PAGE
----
UNIVERSITY applications are 12 per cent down on last year. Some are blaming the government’s lifting of the fee cap from £3,375 to £9,000 a year. Sally Hunt, general secretary of the University and College Union, the trade union for lecturers, claims that this shows the increase to have been a “disaster from the start”.
She is wrong. When university education is subsidised, some people study even when the education they receive is worth less to them than it costs to provide. This means that the resources devoted to their education have been wasted. By lifting the fee cap, the government has reduced its subsidy for attending university, reducing the amount of wasteful education. A decline in applications is evidence the policy is working.
Many will object to my reasoning because they believe education produces positive externalities: its benefits accrue not only to the educated person but to others as well. This means if students must pay the full cost of their education, they will buy too little of it. We get the optimal amount of education only when it is subsidised. This is the standard view, but it is wrong.
Educating someone does indeed benefit others. For example, an educated person is not only more efficient himself but, because he is easier to communicate with, quicker to adapt, more likely to solve problems and so on, he also improves the efficiency of others who work with him. Nor are the beneficial spillovers all commercial. Educated people make good company and are less likely to commit crimes, among other pleasant effects.
But it does not follow that subsidies are warranted. The first reason is that the value of many such spillovers redounds upon the educated person. For example, if you make those you work with more efficient, you can expect to be paid more. This internalises the external benefit of your education and obviates the need for a subsidy. Similarly, if you are good company, you benefit along with those who like you. We like to be liked. Again, no subsidy is required.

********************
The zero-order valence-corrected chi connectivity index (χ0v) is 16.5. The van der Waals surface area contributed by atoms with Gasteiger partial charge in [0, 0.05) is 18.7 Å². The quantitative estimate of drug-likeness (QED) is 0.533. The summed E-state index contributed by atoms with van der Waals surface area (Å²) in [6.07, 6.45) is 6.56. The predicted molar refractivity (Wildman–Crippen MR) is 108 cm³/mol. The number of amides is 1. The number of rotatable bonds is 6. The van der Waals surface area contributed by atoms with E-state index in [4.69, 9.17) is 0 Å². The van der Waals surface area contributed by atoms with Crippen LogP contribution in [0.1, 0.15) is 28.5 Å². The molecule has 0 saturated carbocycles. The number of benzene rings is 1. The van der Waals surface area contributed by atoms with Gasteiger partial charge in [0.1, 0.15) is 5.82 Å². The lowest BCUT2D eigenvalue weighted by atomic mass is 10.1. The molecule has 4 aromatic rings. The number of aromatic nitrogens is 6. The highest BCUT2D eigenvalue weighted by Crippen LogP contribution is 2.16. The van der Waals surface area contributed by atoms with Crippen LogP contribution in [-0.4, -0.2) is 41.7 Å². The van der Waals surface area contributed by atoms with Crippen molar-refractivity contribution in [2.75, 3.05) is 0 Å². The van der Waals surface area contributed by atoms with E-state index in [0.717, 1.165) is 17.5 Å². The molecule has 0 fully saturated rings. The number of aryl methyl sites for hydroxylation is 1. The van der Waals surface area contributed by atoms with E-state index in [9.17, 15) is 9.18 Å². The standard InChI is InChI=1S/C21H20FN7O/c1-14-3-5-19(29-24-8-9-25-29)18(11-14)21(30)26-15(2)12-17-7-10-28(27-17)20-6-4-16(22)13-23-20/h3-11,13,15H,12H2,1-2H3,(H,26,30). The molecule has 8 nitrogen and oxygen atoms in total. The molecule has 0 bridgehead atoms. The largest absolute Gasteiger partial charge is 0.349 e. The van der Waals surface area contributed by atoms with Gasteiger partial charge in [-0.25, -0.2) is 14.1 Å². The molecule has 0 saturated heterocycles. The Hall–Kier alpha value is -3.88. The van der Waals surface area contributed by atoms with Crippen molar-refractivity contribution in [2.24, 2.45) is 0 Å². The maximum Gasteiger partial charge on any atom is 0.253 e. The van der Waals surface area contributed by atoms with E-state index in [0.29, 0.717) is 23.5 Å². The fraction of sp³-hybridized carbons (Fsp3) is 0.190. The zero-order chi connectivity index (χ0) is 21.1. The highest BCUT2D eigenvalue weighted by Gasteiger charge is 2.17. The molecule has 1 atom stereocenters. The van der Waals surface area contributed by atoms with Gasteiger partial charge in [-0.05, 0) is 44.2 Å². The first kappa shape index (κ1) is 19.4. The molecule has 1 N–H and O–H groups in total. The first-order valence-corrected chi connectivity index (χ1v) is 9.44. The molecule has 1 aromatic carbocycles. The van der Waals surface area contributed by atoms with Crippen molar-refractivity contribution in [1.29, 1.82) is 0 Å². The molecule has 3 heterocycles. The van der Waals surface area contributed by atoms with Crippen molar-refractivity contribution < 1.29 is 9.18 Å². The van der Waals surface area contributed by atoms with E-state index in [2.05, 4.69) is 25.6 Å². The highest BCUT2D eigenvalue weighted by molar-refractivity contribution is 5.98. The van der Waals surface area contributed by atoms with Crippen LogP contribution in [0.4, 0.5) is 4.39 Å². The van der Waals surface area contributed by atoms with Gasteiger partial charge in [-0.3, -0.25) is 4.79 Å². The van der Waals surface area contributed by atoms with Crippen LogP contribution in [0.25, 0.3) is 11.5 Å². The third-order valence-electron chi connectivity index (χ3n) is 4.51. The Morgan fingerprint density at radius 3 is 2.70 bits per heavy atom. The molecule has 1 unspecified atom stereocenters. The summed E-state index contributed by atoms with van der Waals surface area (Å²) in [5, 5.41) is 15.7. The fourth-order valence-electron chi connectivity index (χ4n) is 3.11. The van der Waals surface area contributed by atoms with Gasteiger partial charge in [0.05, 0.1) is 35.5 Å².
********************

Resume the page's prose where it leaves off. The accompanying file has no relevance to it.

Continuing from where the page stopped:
More importantly, however, the quick argument from positive externalities to the need for subsidies fails to take account of an important distinction drawn by the economist James Buchanan. He showed that certain actions that are socially desirable do not need subsidies.
Oral hygiene is an example. Not all of the benefits of oral hygiene accrue to the clean-mouthed person. Everyone who sees his teeth and smells his breath gets some upside. Nevertheless, the benefits that do accrue to the orally clean suffice to get people to wash their mouths and deliver the external benefits. A toothpaste subsidy would thus be wasteful.
The same goes for education. Research shows that its positive externalities come mainly from pretty basic education and that people are willing to pay for this privately. Subsidising university degrees so that we get yet more graduates in post-modern hermeneutics or whatever adds nothing to the external benefits that private spending on education would deliver.
Of course, even if subsidies for university education are wasteful, reducing them will look like a disaster to their recipients, such as Sally Hunt and the members of her union. But we should be no more swayed by rent-seeking educators than we are by rent-seeking farmers, green energy producers or bankers.
Jamie Whyte is a senior fellow of the Cobden Centre and author of Crimes Against Logic (McGraw Hill 2004).